Wednesday 1st April, 2020
In the year 156 AD, the Roman Empire was ravaged by a disease known as the Antonine Plague. This awful pandemic had a mortality rate of 2-3% and up to 18 million people lost their lives. Marcus Aurelius, who was Emperor at the time and bravely remained in Rome to care for his people, wrote:
"Bear in mind constantly that all of this has happened before. And all will happen again. The same plot from beginning to end".
We should remember therefore, that the Covid-19 situation is not new in the landscape of human history. And we will get through it.
What is new—at least for many—is a strict set of government-mandated rules around social distancing. Though essential for the safety of all, it can be easy to find yourself sinking into a muddy swamp of loneliness and isolation, especially when there is no clear end date.
The following 10 principles may help to keep your morale strong during such challenging circumstances.
1. Embrace the messiness of your life. Don't attack yourself if the different parts of your world seem to be all over the place. It isn't your fault. Let things be imperfect and have faith that what you need will sprout up from within this fertile soil of chaos. Of course, do what must be done practically—whether changing your mode of business or if you can't, finding out what financial support is available to you—but let yourself act with trust, and with as little tension as possible.
2. Your job right now is to be kind. To others and to yourself. Focus on demonstrating kindness to whoever is around you. And when you do go out, smile at people or make a warm-hearted passing comment.
“Wherever there is a human being, there is an opportunity for kindness.” - Seneca
3. Consume only enough Covid-19 media content to stay reasonably informed and capable of following government/medical advice. Try to avoid media "drifting" — that is, aimlessly scrolling through articles or posts about Coronavirus on FaceBook, LinkedIn, news websites or other media platforms.
4. Let yourself be a mistake-maker. It's okay! You made mistakes before the era of Covid-19 and you'll make them during it. If you make a wrong decision—financial, social or otherwise—embrace humility and move on quickly.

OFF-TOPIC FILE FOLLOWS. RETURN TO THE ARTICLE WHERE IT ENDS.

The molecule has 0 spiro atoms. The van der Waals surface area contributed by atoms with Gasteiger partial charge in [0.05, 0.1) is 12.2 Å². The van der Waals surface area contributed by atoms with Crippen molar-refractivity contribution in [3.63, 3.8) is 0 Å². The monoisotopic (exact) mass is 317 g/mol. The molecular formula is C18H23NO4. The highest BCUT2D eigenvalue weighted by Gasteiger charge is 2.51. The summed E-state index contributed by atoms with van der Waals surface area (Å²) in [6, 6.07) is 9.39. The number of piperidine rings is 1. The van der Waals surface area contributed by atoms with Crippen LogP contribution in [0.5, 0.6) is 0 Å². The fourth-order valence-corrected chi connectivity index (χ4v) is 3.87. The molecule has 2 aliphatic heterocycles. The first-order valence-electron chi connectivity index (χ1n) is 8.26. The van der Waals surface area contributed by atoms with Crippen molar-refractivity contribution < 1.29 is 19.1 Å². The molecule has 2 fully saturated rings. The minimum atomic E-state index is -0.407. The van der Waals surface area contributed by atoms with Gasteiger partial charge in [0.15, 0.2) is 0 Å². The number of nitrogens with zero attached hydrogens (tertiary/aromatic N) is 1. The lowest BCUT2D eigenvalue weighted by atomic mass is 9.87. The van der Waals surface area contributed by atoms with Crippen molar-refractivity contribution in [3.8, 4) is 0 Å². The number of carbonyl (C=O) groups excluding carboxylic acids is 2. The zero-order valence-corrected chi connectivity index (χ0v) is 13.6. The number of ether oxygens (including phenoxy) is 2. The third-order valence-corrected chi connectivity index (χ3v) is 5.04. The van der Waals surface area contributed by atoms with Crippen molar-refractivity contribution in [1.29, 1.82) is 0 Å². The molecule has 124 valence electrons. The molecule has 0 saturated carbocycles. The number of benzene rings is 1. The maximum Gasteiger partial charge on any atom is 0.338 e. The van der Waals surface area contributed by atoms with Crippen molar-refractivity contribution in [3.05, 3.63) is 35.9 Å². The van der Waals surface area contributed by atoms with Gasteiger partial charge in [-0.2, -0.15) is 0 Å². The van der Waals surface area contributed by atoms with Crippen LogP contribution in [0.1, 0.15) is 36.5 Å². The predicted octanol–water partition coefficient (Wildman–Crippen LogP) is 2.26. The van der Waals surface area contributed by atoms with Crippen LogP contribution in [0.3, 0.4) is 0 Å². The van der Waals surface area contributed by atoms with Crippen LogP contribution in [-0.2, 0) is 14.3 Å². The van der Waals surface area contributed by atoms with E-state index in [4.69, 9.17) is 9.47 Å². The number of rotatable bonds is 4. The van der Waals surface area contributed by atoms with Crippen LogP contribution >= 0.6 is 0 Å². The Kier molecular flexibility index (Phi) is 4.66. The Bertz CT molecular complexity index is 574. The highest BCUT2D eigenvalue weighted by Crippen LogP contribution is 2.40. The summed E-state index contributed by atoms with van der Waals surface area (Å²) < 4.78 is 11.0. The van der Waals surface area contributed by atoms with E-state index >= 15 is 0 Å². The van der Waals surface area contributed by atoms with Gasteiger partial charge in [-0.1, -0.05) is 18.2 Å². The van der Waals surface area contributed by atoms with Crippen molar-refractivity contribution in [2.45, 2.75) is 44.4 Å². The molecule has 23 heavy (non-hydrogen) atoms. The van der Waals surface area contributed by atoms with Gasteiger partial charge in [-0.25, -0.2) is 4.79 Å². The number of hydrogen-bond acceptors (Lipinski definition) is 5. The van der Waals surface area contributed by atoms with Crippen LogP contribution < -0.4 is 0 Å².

“If anyone tells you that a certain person speaks ill of you, do not make excuses about what is said of you but answer, ‘He was ignorant of my other faults, else he would have not mentioned these alone.'” - Epictetus
5. Find creative ways of giving to others what you are hoping to receive. If you are missing affection, warmth or attention from others— offer them those same gifts. You can't turn up at their place, but you can use other modes of communication and indirect forms of action to improve their day and help them.
6. Remember that you are only responsible for things under your control. Get very clear on what is and isn't up to you (tell yourself exactly). Then be ruthless in discarding anxious concern for anything except that which is within your ability to influence.
7. Focus on how you are meeting difficulties. Do not dwell on the negative consequences (personal or societal) of the current situation. Instead, direct your full attention to how you are confronting this adversity, and how much it can elevate you to becoming a greater man or woman.
"Whatever anyone does or says, I must be a good man. It is as if an emerald, or gold or purple were always saying, 'Whatever anyone does or says, I must be an emerald and keep my own colour." - Marcus Aurelius
8. Maintain moderation and variety in everything. When we have more time, it's easy to become obsessed with certain activities or to fall into habits of overindulgence. You'll feel better if you move between things and try to hold each one lightly.
9. Do one good thing for an elderly person. The elderly are much more susceptible to becoming sick and tend to be more socially isolated—even before the current situation. If you know or know of an elderly person, make a resolve to send them a card or give them a call to express care.
10. Do more of what uplifts you right now. Treat your heart like a well of nectar. Do more of what adds nectar to the well, and less of what depletes it. It might not make sense intellectually, but follow the positive feeling.
"Whatever lifts the corners of your mouth—trust that." - Rumi